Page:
A word from a few cognitive scientists
The American Scientist has a couple of pieces featuring Douglas Hofstader, author of the 1980 Pulitzer prize winning Gödel, Escher, Bach: an Eternal Golden Braid, and a leading thinker in the cognitive sciences. The first is a review by Margaret Boden of his latest book I Am a Strange Loop. This strange loop is a metaphor for how he sees the mind as an emergent property of the brain. Rather than attribute intentionality and consciousness to the composition of neurochemicals, Hofstader focuses on the the unique activity and interaction of these chemicals (as well as ourselves) that gives rise to what we clumsily refer to as 'minds.' He also elucidates, in a tragic example from his own life, how the mind is formed by loops, or interactivity, that suggests it is far more complicated than the image of mere psychological imprints we think of when pondering the functionality of our minds.
The second piece is an interview with Greg Ross on his new book, his old book, and his views on the latest in the cognitive science community. Though he makes a point of not wading into the popular science fiction depths that is certain on the the idea of biology and technology soon merging into a singularity, he does keep a lighthearted eye on it.
Ray Kurzweil says 2029 is the year that a computer will pass the Turing test (converse well enough to pass as human), and he has a big bet on it for $1,000 with (Lotus Software founder Mitch Kapor), who says it won't pass. Kurzweil is committed to this viewpoint, but that's only the beginning. He says within 10 or 15 years after that, a thousand dollars will buy you computational power that will be equivalent to all of humanity. What does it mean to talk about $1,000 when humanity has been superseded and the whole idea of humans is already down the drain?
But as things develop, who knows? Ray Kurzweil and others are predicting that there's a tidal wave coming. But they say it's bliss—it's not bad, it's good, at least if you're surfing it in the right way. If you own the right kind of surfboard, it'll be fun.
Author of The Blank Slate, Steven Pinker has a terrific piece on our history with violence. I remember reading some time ago that despite our wars and homicides, humans' interspecies killing rate fared remarkably well next to other animals. According to the numbers, we are remarkably gentle toward each other. Though common opinion appears to suggest the exact opposite, a quick glance at our evolutionary history, with a greater scrutiny of our preceding centuries, decades, and years, indicates human morality would look like the same kind of hockey stick bar graph we see when looking at things like our rapid population growth. Pinker expands on the possible reasons behind this misperception:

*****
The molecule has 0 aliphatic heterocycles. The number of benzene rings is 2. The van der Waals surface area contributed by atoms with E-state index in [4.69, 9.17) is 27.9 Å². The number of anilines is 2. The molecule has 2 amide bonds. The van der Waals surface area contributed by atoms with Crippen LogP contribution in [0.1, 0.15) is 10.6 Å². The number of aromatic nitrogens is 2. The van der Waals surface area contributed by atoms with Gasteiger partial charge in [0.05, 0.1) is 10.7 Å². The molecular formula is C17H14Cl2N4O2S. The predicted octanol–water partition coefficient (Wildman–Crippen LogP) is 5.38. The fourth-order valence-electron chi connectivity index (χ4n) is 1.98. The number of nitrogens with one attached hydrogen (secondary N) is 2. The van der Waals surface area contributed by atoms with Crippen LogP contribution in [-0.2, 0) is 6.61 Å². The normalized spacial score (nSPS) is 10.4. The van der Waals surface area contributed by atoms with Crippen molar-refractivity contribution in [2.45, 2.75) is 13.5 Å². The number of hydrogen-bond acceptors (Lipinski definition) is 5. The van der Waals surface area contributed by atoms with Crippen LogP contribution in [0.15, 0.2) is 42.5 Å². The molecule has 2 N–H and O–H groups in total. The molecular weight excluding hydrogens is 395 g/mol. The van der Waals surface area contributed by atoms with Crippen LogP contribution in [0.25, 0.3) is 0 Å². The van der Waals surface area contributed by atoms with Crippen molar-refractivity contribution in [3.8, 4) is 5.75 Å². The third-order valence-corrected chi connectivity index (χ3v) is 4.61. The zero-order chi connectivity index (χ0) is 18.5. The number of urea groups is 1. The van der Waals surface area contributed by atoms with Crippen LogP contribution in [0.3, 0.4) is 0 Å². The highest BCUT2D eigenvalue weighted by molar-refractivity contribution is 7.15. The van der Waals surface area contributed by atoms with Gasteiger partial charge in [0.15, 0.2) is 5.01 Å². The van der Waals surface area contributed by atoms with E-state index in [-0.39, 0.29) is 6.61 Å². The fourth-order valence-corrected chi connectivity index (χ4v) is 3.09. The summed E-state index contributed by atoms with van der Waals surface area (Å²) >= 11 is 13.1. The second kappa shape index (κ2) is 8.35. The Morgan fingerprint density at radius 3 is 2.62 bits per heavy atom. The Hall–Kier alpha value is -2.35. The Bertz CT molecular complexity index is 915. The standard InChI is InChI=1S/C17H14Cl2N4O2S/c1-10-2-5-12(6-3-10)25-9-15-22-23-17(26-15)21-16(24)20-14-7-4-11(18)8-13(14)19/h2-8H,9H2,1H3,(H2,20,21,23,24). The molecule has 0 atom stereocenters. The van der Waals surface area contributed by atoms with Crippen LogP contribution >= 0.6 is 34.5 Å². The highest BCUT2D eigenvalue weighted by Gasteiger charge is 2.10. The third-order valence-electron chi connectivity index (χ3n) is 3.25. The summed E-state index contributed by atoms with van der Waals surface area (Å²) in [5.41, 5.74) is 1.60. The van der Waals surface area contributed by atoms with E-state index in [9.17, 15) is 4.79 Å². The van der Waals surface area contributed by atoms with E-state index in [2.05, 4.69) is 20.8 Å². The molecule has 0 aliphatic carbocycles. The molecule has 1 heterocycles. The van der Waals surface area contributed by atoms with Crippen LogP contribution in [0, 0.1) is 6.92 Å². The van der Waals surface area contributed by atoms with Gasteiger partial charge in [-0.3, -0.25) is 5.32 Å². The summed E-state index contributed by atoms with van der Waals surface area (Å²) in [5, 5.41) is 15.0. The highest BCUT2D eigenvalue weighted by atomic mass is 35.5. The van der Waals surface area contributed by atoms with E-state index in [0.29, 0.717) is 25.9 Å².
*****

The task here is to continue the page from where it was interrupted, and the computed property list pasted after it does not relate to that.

The decline of killing and cruelty poses several challenges to our ability to make sense of the world. To begin with, how could so many people be so wrong about something so important? Partly, it's because of a cognitive illusion: We estimate the probability of an event from how easy it is to recall examples. Scenes of carnage are more likely to be relayed to our living rooms and burned into our memories than footage of people dying of old age. Partly, it's an intellectual culture that is loath to admit that there could be anything good about the institutions of civilization and Western society. Partly, it's the incentive structure of the activism and opinion markets: No one ever attracted followers and donations by announcing that things keep getting better. And part of the explanation lies in the phenomenon itself. The decline of violent behavior has been paralleled by a decline in attitudes that tolerate or glorify violence, and often the attitudes are in the lead. As deplorable as they are, the abuses at Abu Ghraib and the lethal injections of a few murderers in Texas are mild by the standards of atrocities in human history. But, from a contemporary vantage point, we see them as signs of how low our behavior can sink, not of how high our standards have risen.
* In a related piece, law professor Ilya Somin at the Volokh Conspiracy looks at our future morality in his post Assessing our Moral Beliefs in Light of Predicted Future Moral "Progress." As always with the Volokh Conspiracy, the best learnin' can be found in the comments where various law professors and other really smart people duke it out.
From Ola Endre Reitstøen's multimedia archive, i found several week's worth of audio files from Richard Dawkins, Steven Pinker, and my favorite cognitive scientist, Daniel Dennett. Thanks Ola!
I'll be back in a month.